Our scrutiny of the confidentiality provision of the severance agreement leads to the same conclusion. The provision broadly prohibits the subject employee from disclosing the terms of the agreement “to any third person.” The employee is thus precluded from disclosing even the existence of an unlawful provision contained in the agreement. This proscription would reasonably tend to coerce the employee from filing an unfair labor practice charge or assisting a Board investigation into the Respondent’s use of the severance agreement, including the nondisparagement provision. Such a broad surrender of Section 7 rights contravenes established public policy that all persons with knowledge of unfair labor practices should be free from coercion in cooperating with the Board. The confidentiality provision has an impermissible chilling tendency on the Section 7 rights of all employees because it bars the subject employee from providing information to the Board concerning the Respondent’s unlawful interference with other employees’ statutory rights. See Metro Networks, supra, 336 NLRB at 67.

Regarding confidentiality:

The provision broadly prohibits the subject employee from disclosing the terms of the agreement “to any third person.”  The employee is thus precluded from disclosing even the existence of an unlawful provision contained in the agreement. This proscription would reasonably tend to coerce the employee from filing an unfair labor practice charge or assisting a Board investigation into the Respondent’s use of the severance agreement, including the nondisparagement provision. Such a broad surrender of Section 7 rights contravenes established public policy that all persons with knowledge of unfair labor practices should be free from coercion in cooperating with the Board.  The confidentiality provision has an impermissible chilling tendency on the Section 7 rights of all employees because it bars the subject employee from providing information to the Board concerning the Respondent’s unlawful interference with other employees’ statutory rights. See Metro Networks, supra, 336 NLRB at 67.

The confidentiality provision would also prohibit the subject employee from discussing the terms of the severance agreement with his former coworkers who could find themselves in a similar predicament facing the decision whether to accept a severance agreement. In this manner, the confidentiality provision impairs the rights of the subject employee’s former coworkers to call upon him for support in comparable circumstances. Additionally encompassed by the confidentiality provision is discussion with the Union concerning the terms of the agreement, or such discussion with a union representing employees where the subject employee may gain subsequent employment, or alternatively seek to participate in organizing, or discussion with future co-workers.  A severance agreement is unlawful if it precludes an employee from assisting coworkers with workplace issues concerning their employer, and from communicating with others, including a union, and the Board, about his employment. Id. Conditioning the benefits under a severance agreement on the forfeiture of statutory rights plainly has a reasonable tendency to interfere with, restrain, or coerce the exercise of those rights unless it is narrowly tailored to respect the range of those rights. Our review of the agreement here plainly shows that not to be the case. We accordingly find that the proffer of the confidentiality provision violates Section 8(a)(1) of the Act.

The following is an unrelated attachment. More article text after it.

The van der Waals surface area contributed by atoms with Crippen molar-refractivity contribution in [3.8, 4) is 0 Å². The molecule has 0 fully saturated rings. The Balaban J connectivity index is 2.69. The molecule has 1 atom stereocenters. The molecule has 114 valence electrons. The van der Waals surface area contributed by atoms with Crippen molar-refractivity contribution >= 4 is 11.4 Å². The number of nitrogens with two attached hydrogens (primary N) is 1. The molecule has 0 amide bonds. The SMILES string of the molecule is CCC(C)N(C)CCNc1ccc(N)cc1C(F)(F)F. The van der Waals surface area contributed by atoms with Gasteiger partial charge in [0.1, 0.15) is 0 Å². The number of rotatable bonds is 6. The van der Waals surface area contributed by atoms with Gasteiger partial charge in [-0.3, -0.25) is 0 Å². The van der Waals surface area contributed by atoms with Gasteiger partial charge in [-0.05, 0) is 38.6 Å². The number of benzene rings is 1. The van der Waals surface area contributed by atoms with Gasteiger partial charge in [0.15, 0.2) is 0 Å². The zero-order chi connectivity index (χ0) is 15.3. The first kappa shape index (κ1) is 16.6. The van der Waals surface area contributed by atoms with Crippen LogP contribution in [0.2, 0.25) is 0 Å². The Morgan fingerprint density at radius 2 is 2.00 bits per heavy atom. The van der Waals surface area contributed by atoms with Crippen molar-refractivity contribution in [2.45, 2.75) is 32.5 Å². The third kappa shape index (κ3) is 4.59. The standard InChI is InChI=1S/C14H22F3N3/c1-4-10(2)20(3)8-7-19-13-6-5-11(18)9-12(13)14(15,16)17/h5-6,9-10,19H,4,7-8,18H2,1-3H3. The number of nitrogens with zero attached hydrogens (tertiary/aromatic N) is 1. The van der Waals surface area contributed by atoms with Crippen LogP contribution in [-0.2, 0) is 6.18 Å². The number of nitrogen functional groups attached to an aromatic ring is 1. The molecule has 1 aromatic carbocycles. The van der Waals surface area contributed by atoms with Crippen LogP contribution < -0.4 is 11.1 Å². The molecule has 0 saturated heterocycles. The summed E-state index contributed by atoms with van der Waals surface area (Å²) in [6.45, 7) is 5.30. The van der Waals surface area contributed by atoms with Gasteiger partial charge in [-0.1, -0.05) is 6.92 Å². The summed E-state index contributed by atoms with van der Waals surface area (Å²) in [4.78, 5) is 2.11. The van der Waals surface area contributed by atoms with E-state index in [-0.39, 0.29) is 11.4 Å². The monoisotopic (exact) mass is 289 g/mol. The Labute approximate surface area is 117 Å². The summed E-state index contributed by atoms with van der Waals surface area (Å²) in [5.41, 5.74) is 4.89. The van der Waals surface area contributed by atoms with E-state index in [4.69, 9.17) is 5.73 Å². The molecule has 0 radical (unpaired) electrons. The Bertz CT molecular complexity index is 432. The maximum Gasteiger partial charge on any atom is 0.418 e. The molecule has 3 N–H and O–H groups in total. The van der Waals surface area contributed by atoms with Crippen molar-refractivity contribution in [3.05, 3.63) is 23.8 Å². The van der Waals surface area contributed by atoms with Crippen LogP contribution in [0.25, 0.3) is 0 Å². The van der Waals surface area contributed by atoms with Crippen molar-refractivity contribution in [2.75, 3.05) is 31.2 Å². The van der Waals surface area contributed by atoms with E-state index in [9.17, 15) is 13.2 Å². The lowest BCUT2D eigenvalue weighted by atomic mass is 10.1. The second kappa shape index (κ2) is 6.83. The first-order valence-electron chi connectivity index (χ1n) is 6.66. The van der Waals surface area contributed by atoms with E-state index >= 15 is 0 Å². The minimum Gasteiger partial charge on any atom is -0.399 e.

So, is this a magic wand? Did such provisions suddenly go poof? No. Management side will fight this decision like cornered rats. Still, keep an eye out for further developments. In the meantime, you might want to file with NLRB if your employer presents you with any such provisions in a proposed severance agreement.

Thursday, February 16, 2023

NLRB Proposed Joint Employer Rule Would Help Workers

Last year, the National Labor Relations Board proposed a new rule that would change how it decides who is an employer. Under the proposed rule announced September 6, 2022, two or more employers would be considered joint employers if they “share or codetermine those matters governing employees’ essential terms and conditions of employment,” such as wages, benefits and other compensation, work and scheduling, hiring and discharge, discipline, workplace health and safety, supervision, assignment, and work rules. The comment period ended in December, so we can expect the new rule to arrive any time now.

To put it simply, when two employers are connected in some way, they become joint employers and they both have responsibility for their workers. It's like when two people get married, they both have responsibilities for each other and their life together.

It's important because it means that workers have more protections and can hold both employers accountable for things like unionizing and unfair labor practices.